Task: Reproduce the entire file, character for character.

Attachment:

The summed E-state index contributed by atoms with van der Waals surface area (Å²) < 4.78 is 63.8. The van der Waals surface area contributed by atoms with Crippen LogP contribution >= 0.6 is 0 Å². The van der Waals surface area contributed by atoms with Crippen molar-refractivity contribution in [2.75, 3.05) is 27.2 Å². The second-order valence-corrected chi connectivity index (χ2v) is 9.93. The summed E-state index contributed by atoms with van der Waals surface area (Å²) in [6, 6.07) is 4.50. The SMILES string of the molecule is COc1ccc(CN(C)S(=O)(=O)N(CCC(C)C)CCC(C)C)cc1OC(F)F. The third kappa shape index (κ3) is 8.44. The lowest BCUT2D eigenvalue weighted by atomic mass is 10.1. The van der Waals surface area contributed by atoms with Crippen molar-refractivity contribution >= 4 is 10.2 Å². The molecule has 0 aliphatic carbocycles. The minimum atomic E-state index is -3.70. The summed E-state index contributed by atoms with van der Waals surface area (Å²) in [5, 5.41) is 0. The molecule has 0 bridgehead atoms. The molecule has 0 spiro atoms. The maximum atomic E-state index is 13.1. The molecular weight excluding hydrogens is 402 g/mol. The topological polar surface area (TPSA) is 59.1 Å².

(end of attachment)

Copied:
The summed E-state index contributed by atoms with van der Waals surface area (Å²) < 4.78 is 63.8. The van der Waals surface area contributed by atoms with Crippen LogP contribution >= 0.6 is 0 Å². The van der Waals surface area contributed by atoms with Crippen molar-refractivity contribution in [2.75, 3.05) is 27.2 Å². The second-order valence-corrected chi connectivity index (χ2v) is 9.93. The summed E-state index contributed by atoms with van der Waals surface area (Å²) in [6, 6.07) is 4.50. The SMILES string of the molecule is COc1ccc(CN(C)S(=O)(=O)N(CCC(C)C)CCC(C)C)cc1OC(F)F. The third kappa shape index (κ3) is 8.44. The lowest BCUT2D eigenvalue weighted by atomic mass is 10.1. The van der Waals surface area contributed by atoms with Crippen molar-refractivity contribution >= 4 is 10.2 Å². The molecule has 0 aliphatic carbocycles. The minimum atomic E-state index is -3.70. The summed E-state index contributed by atoms with van der Waals surface area (Å²) in [5, 5.41) is 0. The molecule has 0 bridgehead atoms. The molecule has 0 spiro atoms. The maximum atomic E-state index is 13.1. The molecular weight excluding hydrogens is 402 g/mol. The topological polar surface area (TPSA) is 59.1 Å².